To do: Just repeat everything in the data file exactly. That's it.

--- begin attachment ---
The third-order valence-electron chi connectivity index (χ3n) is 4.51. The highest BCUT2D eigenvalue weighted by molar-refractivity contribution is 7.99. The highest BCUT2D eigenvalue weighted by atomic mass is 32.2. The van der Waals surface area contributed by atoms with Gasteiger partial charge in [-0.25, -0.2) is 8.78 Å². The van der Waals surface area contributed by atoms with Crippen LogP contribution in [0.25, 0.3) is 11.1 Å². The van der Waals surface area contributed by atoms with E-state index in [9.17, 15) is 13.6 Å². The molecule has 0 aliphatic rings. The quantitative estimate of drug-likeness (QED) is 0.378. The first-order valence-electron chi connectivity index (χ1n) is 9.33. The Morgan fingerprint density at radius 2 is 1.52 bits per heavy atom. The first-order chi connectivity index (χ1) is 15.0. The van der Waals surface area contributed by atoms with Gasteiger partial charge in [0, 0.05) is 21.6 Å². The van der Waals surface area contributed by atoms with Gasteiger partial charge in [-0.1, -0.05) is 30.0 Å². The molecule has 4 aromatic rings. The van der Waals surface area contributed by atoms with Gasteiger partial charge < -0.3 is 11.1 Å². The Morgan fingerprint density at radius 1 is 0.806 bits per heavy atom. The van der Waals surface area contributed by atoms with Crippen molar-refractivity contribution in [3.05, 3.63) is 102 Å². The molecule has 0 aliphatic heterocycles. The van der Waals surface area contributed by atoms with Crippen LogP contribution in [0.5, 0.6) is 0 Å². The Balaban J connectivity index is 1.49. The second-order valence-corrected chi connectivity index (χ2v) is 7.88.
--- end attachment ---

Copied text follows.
The third-order valence-electron chi connectivity index (χ3n) is 4.51. The highest BCUT2D eigenvalue weighted by molar-refractivity contribution is 7.99. The highest BCUT2D eigenvalue weighted by atomic mass is 32.2. The van der Waals surface area contributed by atoms with Gasteiger partial charge in [-0.25, -0.2) is 8.78 Å². The van der Waals surface area contributed by atoms with Crippen LogP contribution in [0.25, 0.3) is 11.1 Å². The van der Waals surface area contributed by atoms with E-state index in [9.17, 15) is 13.6 Å². The molecule has 0 aliphatic rings. The quantitative estimate of drug-likeness (QED) is 0.378. The first-order valence-electron chi connectivity index (χ1n) is 9.33. The Morgan fingerprint density at radius 2 is 1.52 bits per heavy atom. The first-order chi connectivity index (χ1) is 15.0. The van der Waals surface area contributed by atoms with Gasteiger partial charge in [0, 0.05) is 21.6 Å². The van der Waals surface area contributed by atoms with Gasteiger partial charge in [-0.1, -0.05) is 30.0 Å². The molecule has 4 aromatic rings. The van der Waals surface area contributed by atoms with Gasteiger partial charge < -0.3 is 11.1 Å². The Morgan fingerprint density at radius 1 is 0.806 bits per heavy atom. The van der Waals surface area contributed by atoms with Crippen molar-refractivity contribution in [3.05, 3.63) is 102 Å². The molecule has 0 aliphatic heterocycles. The van der Waals surface area contributed by atoms with Crippen LogP contribution in [0.5, 0.6) is 0 Å². The Balaban J connectivity index is 1.49. The second-order valence-corrected chi connectivity index (χ2v) is 7.88.